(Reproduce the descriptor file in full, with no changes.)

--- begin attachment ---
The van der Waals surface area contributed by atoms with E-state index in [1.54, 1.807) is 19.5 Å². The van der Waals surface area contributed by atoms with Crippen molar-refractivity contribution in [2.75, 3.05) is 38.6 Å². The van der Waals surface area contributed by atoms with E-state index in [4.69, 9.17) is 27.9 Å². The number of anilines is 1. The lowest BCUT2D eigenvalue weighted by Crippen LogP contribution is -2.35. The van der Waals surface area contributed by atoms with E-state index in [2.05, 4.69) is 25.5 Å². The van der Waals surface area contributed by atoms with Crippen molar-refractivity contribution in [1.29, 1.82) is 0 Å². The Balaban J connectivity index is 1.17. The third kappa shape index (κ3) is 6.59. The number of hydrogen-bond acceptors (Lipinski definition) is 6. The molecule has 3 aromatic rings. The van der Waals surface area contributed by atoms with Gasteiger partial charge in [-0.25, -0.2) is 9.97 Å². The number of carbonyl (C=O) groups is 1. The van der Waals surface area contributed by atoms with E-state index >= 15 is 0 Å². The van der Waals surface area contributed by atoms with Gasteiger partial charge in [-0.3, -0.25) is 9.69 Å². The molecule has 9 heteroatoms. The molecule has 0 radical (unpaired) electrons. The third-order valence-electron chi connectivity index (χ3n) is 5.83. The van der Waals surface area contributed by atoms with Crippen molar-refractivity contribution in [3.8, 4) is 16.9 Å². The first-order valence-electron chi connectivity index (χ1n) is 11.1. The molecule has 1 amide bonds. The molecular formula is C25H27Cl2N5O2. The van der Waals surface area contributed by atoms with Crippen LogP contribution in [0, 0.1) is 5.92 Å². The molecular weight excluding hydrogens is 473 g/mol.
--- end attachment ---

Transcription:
The van der Waals surface area contributed by atoms with E-state index in [1.54, 1.807) is 19.5 Å². The van der Waals surface area contributed by atoms with Crippen molar-refractivity contribution in [2.75, 3.05) is 38.6 Å². The van der Waals surface area contributed by atoms with E-state index in [4.69, 9.17) is 27.9 Å². The number of anilines is 1. The lowest BCUT2D eigenvalue weighted by Crippen LogP contribution is -2.35. The van der Waals surface area contributed by atoms with E-state index in [2.05, 4.69) is 25.5 Å². The van der Waals surface area contributed by atoms with Crippen molar-refractivity contribution in [1.29, 1.82) is 0 Å². The Balaban J connectivity index is 1.17. The third kappa shape index (κ3) is 6.59. The number of hydrogen-bond acceptors (Lipinski definition) is 6. The molecule has 3 aromatic rings. The van der Waals surface area contributed by atoms with Gasteiger partial charge in [-0.25, -0.2) is 9.97 Å². The number of carbonyl (C=O) groups is 1. The van der Waals surface area contributed by atoms with E-state index >= 15 is 0 Å². The van der Waals surface area contributed by atoms with Gasteiger partial charge in [-0.3, -0.25) is 9.69 Å². The molecule has 9 heteroatoms. The molecule has 0 radical (unpaired) electrons. The third-order valence-electron chi connectivity index (χ3n) is 5.83. The van der Waals surface area contributed by atoms with Crippen molar-refractivity contribution in [3.8, 4) is 16.9 Å². The first-order valence-electron chi connectivity index (χ1n) is 11.1. The molecule has 1 amide bonds. The molecular formula is C25H27Cl2N5O2. The van der Waals surface area contributed by atoms with Crippen LogP contribution in [0, 0.1) is 5.92 Å². The molecular weight excluding hydrogens is 473 g/mol.